dubiously true stories and cartoons

Wednesday, September 19, 2012


In the closing months of 1989, and an advertisement, placed by a well-known firm of nationwide house builders, appeared in the national press. It was part of a campaign to lure the wealthy, go-getters from the city into buying second homes throughout the rural communities of England.

The cleverly worded slogan, probably dreamt up by some overpaid, cocaine-addicted advertising executive, read thus:  

IT MUST BE . . .

. . . where?

I could think of three places straight off the top of my head – a log cabin in the middle of the Canadian wilderness; a villa overlooking the sea in the South of France; a luxury home on a tropical island paradise – and you can be forgiven for not being surprised that it was none of these homely and luxurious places.

But where could this utopia be?

It was a village and civil parish near King’s Lynn in the county of Norfolk covering an area of 5.73 square miles called . . . Marham.

Beneath the slogan there was a tranquil, chocolate-box picture of Marham’s historic Holy Trinity Church. It looked (and sounded) like the perfect getaway for a well-heeled, stress-filled, hunting, shooting and riding couple who were keen to escape the pressures of city life. They could spend two quality days in their homely and luxurious second property, enjoying the quiet and peaceful atmosphere of the English countryside, before returning to the city feeling refreshed, eager to spend another ball-breaking week wheeling and dealing on the stock-market.

However, one vitally important piece of information was missing from the advertisement, and that was the proximity of a rather large and extremely busy Royal Air Force Station, located less than a mile away from the properties that were up for sale.

At the time RAF Marham was home to two Panavia Tornado fighter squadrons and one Handley Page Victor K2 tanker squadron, as well as the Victor Major Maintenance Unit and 232 Operational Conversion Unit that prepared aircrew for operations on particular types of aircraft and roles. It was a front-line jet fighter unit that operated almost round-the-clock  exercises, so calling it a quiet and peaceful place to live was like handing someone an angry rattlesnake and then saying to them, “Don’t worry, it won’t bite.”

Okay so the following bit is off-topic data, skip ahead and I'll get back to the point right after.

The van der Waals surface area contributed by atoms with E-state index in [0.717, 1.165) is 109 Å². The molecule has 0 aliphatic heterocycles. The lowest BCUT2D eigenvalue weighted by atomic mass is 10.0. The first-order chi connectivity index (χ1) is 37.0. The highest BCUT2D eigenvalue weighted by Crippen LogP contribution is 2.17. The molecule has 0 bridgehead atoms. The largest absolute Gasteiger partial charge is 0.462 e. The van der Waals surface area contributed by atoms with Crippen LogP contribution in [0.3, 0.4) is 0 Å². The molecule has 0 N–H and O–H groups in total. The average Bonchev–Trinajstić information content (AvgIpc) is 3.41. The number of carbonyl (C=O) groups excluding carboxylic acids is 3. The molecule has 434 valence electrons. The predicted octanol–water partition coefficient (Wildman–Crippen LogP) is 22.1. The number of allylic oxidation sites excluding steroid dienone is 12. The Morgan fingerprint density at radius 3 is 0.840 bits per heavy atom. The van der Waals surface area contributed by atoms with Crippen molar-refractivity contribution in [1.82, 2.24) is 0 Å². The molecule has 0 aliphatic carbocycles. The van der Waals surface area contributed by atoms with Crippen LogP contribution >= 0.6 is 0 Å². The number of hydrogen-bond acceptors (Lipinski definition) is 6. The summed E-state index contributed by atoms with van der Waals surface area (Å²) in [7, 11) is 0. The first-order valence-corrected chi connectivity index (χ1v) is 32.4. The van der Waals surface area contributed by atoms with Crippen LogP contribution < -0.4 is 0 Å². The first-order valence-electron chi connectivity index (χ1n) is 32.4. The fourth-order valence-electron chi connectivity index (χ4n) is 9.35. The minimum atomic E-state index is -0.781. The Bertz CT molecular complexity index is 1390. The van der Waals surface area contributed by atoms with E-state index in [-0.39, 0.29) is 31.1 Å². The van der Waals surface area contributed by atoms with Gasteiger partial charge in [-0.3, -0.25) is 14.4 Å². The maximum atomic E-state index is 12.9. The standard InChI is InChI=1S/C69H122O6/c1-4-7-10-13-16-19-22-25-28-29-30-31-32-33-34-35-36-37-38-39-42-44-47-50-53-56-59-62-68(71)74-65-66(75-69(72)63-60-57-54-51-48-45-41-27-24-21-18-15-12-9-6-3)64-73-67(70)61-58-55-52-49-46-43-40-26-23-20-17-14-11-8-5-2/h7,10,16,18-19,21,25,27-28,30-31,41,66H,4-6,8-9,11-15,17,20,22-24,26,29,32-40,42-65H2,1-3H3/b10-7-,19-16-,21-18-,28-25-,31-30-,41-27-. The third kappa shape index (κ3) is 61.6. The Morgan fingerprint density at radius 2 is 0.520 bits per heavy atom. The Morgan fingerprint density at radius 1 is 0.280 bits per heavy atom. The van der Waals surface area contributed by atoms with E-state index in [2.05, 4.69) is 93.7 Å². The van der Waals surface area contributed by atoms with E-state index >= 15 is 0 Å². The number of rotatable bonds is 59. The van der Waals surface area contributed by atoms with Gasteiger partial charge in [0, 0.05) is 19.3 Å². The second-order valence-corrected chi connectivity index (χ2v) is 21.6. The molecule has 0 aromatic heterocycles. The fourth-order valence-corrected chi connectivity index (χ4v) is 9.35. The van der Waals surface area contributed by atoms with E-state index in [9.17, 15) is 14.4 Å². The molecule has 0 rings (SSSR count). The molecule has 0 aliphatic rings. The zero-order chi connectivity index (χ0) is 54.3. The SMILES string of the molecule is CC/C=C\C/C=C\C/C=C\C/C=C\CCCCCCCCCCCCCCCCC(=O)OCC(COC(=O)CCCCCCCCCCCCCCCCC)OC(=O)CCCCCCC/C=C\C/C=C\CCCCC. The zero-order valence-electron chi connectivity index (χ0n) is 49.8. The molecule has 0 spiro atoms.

Apart from the much quieter Fenland Gliding Club that was also housed there, the noise that emanated day and night from RAF Marham was deafening.

The RAF personnel who were stationed there (of which I was one) were used to the constant high levels of noise as they had spent their entire careers travelling around the world from one noisy operational unit to another. In fact, I found it difficult to sleep at night when there wasn’t any noise. 

During the 1980s a rare but highly prevalent illness affected almost all of the Tornado pilots at RAF Marham. The first signs of the illness, now officially recognised as Elves and Shoemaker Syndrome, were feelings of superiority; this was quickly followed by a misguided belief that any snags on their aircraft would be magically fixed overnight by elves and an inability to recognise the importance, or indeed existence, of any RAF profession other than fast-jet pilot. Unjustified delusions of grandeur were the final stage of the illness.

A person suffering from Elves and Shoemaker Syndrome could be easily recognised at parties - from midnight onwards they would be consumed with a burning desire to drive cars into swimming pools or set fire to unprotected pianos. 

A page from 'Men in Blue Suits'. Written and pencilled by myself and inked by Andy Bunkle, this was part of 24 page comic book that Andy and I completed over a non-stop 24 hour period in 1989 at RAF Marham in order to raise money for the RAF Benevolent Fund.

After many years of laborious research by the medical profession a cure was eventually found. It was discovered purely by chance that Elves and Shoemaker Syndrome cured itself once the affected Tornado pilot had left the Royal Air Force and joined the real world.  

From there it was a long process of recovery but, given time, their clouded vision and unfounded high opinion of themselves eventually dissipated and they began to recognise that there were many other people in the world that were not fast-jet pilots.